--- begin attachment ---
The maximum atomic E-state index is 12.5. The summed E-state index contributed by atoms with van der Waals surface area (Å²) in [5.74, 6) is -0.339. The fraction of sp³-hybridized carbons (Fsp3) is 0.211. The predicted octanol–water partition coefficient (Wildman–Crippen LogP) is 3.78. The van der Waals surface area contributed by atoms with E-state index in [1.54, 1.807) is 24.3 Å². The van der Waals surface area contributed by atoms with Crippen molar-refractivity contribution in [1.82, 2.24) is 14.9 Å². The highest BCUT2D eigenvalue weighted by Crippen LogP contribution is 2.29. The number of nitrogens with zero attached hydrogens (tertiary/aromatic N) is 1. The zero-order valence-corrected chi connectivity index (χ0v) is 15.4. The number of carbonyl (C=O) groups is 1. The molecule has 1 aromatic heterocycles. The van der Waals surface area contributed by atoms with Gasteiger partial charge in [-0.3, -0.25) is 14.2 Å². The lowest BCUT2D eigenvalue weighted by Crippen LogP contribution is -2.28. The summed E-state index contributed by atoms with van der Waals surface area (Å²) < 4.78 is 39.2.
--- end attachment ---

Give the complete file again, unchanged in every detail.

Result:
The maximum atomic E-state index is 12.5. The summed E-state index contributed by atoms with van der Waals surface area (Å²) in [5.74, 6) is -0.339. The fraction of sp³-hybridized carbons (Fsp3) is 0.211. The predicted octanol–water partition coefficient (Wildman–Crippen LogP) is 3.78. The van der Waals surface area contributed by atoms with E-state index in [1.54, 1.807) is 24.3 Å². The van der Waals surface area contributed by atoms with Crippen molar-refractivity contribution in [1.82, 2.24) is 14.9 Å². The highest BCUT2D eigenvalue weighted by Crippen LogP contribution is 2.29. The number of nitrogens with zero attached hydrogens (tertiary/aromatic N) is 1. The zero-order valence-corrected chi connectivity index (χ0v) is 15.4. The number of carbonyl (C=O) groups is 1. The molecule has 1 aromatic heterocycles. The van der Waals surface area contributed by atoms with Gasteiger partial charge in [-0.3, -0.25) is 14.2 Å². The lowest BCUT2D eigenvalue weighted by Crippen LogP contribution is -2.28. The summed E-state index contributed by atoms with van der Waals surface area (Å²) < 4.78 is 39.2.